Just two weeks later, another mass-custom shirt company, SHIRTS ONTHEFLY, had to strike colors or, as egoo.de quotes the company's announcement, to declare "the mission to make high-quality bespoke shirts available for everybody" a failure. Very sad indeed, seeing how they had announced to team up with Berlin-based venture Upcload, enabling customers to measure themselves via webcam capture technology.

May there be a trend indicating that custom tailored shirts are not very high in demand? Or may it be more likely that these two did not do one of the most important things when establishing a new MC company: Seek qualified expert advise and connect with other founders and MC entrepreneurs to share experiences.

Egooo.de is speculating that the heavy use of Groupon may have facilitated the bankruptcy of YouTailor. No other company in the mass customization domain has used Groupon so often, sometimes with discounts of 50% (which makes no sense at all for me if I consider the economics of mass customization manufacturing — there you wanted stable sales, no sudden peaks!)

For the full stories about YouTailor and SHIRTS ONTHEFLY, head over to egoo.com by blogging colleague Heiko Vogelgesang!

17 04, 2009

Cracking the Code of Mass Customization: New MIT SMR Paper

By | 2018-06-14T11:09:44+00:00 April 17th, 2009|Co-Design Process, Customization Trends, Failures and Flaws, General, MCPC 2009, Research Studies, Technologies & Enablers|

Most companies can benefit from mass customization. The key is to think of it as a process for aligning an organization with its customers’ needs.

Mit sloan spring 2009 issues In the current issue of the MIT Sloan Management Review (Spring 2009 Issue), Fabrizio Salvador, Pablo Martin de Holan and I discuss how mass customization should be not any longer seen as a specialized business strategy but as a bundle of capabilities that could make sense for most businesses.

In the paper, we suggest that mass customization is not some exotic approach with limited application. Instead, it is a strategic mechanism that is applicable to most businesses, provided that it is appropriately understood and deployed. This kind of thinking also is the underlying logic of our upcoming Mass Customization Executive Education Class at IE Business School.

In the paper, we suggest three common capabilities that will determine the fundamental ability of a company to benefit from mass customization thinking:

(1) Solution Space Development.  A mass customizer must first identify the idiosyncratic needs of its customers, specifically, the product attributes along which customer needs diverge the most. (This is in stark contrast to a mass producer, which must focus on identifying central tendencies so that it can target those needs with a limited number of standard products.) Once that information is known and understood, a business can define its “solution space,” clearly delineating what it will offer — and what it will not.

(2) Robust Process Design.  Next, a mass customizer needs to ensure that an increased variability in customers’ requirements will not significantly impair the firm’s operations and supply chain.  This can be achieved through robust process design — the capability to reuse or recombine existing organizational and value-chain resources — to deliver customized solutions with near mass-production efficiency and reliability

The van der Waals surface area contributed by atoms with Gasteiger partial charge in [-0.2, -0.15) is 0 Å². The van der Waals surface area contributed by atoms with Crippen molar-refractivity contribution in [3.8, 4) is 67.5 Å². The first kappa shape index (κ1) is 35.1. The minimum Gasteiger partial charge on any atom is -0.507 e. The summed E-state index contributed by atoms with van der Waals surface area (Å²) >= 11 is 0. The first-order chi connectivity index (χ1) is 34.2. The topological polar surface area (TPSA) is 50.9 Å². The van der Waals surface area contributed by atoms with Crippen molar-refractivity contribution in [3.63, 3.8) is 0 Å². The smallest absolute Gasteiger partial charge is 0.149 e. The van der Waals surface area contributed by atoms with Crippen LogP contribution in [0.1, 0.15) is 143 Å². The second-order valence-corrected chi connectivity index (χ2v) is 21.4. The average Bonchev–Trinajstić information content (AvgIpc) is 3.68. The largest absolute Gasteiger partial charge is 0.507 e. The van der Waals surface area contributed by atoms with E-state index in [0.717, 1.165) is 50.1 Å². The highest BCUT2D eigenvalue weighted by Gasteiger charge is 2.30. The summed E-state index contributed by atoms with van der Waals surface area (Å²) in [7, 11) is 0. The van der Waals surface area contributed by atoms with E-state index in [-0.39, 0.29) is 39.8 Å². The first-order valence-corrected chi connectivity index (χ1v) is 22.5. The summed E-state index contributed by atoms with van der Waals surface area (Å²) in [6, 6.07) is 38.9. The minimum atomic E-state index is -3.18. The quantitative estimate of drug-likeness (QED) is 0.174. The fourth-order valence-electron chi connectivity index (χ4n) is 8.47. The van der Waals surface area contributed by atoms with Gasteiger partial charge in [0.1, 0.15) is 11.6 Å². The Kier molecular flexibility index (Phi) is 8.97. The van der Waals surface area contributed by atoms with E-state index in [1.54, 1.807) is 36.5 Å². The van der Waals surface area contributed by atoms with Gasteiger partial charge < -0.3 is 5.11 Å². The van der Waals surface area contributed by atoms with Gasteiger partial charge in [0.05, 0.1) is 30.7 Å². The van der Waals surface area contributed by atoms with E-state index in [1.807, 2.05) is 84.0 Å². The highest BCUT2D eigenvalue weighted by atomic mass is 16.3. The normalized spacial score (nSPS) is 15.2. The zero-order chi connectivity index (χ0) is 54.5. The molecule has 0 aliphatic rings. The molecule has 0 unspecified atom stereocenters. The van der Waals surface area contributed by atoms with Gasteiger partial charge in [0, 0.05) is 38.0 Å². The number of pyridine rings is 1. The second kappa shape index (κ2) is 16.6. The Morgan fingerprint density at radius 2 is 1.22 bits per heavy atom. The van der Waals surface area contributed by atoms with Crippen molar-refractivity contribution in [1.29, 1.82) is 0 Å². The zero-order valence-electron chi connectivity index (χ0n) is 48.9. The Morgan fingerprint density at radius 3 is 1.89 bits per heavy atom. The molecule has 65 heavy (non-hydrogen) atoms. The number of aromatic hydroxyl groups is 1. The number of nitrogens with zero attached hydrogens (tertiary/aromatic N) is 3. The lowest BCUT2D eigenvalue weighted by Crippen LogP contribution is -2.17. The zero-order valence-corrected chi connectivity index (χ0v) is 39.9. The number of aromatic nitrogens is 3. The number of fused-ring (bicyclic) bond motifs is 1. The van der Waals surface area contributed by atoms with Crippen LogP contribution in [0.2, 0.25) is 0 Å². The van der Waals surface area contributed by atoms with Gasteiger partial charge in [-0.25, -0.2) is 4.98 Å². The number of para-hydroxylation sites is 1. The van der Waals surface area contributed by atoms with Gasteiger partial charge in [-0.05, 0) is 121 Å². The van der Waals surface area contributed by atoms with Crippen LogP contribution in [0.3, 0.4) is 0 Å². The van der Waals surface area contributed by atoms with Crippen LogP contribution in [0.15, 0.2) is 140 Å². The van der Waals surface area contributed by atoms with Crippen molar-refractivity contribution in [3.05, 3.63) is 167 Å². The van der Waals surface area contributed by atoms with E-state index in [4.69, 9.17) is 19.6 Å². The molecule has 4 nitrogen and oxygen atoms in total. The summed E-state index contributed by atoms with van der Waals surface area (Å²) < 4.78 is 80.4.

(3) Choice Navigation. Lastly, a mass customizer must support customers in identifying their own problems and solutions while minimizing complexity and the burden of choice.  It is important to remember that, when a customer is exposed to myriad choices, the cost of evaluating those options can easily outweigh the additional benefit from having so many alternatives. The resulting syndrome has been called the “paradox of choice,” in which too many options can actually reduce customer value instead of increasing it.  In such situations, customers might postpone their buying decisions and, worse, classify the vendor as difficult and undesirable. To avoid that, a company can provide choice navigation to simplify the ways in which people explore its offerings

But a company does not have to apply all three capabilities in full scope together. For many companies, it already is a great step forward to just work on one of these capabilities to get more customer-centric without, however, having to master the full complexity of a mass customization system.

Read the full article and learn more how these capabilities can be implemented in practice. MIT offers the full paper for free after registration on the SMR website. You also can purchase it there  ($6.50) for further distribution.

Context:

12 03, 2008

Why Mass Customization Fails: It is the human factor, Ben Moore and Clint Lewis propose in a new book

By | 2018-06-14T12:55:23+00:00 März 12th, 2008|Books, Failures and Flaws, General, Interview|

The Consumer’s WorkshopIn a new book, Ben Moore and Clint Lewis are looking on the success factors of mass customization and customer-centric manufacturing strategies (The Consumer’s Workshop: The Future of American Manufacturing). Their main finding: People matter most for successful mass customization. This may sound like a simple truth, but confirms an understanding I got from working with many companies in the area as well. MC is enabled by technologies, but put in place by dedicated people.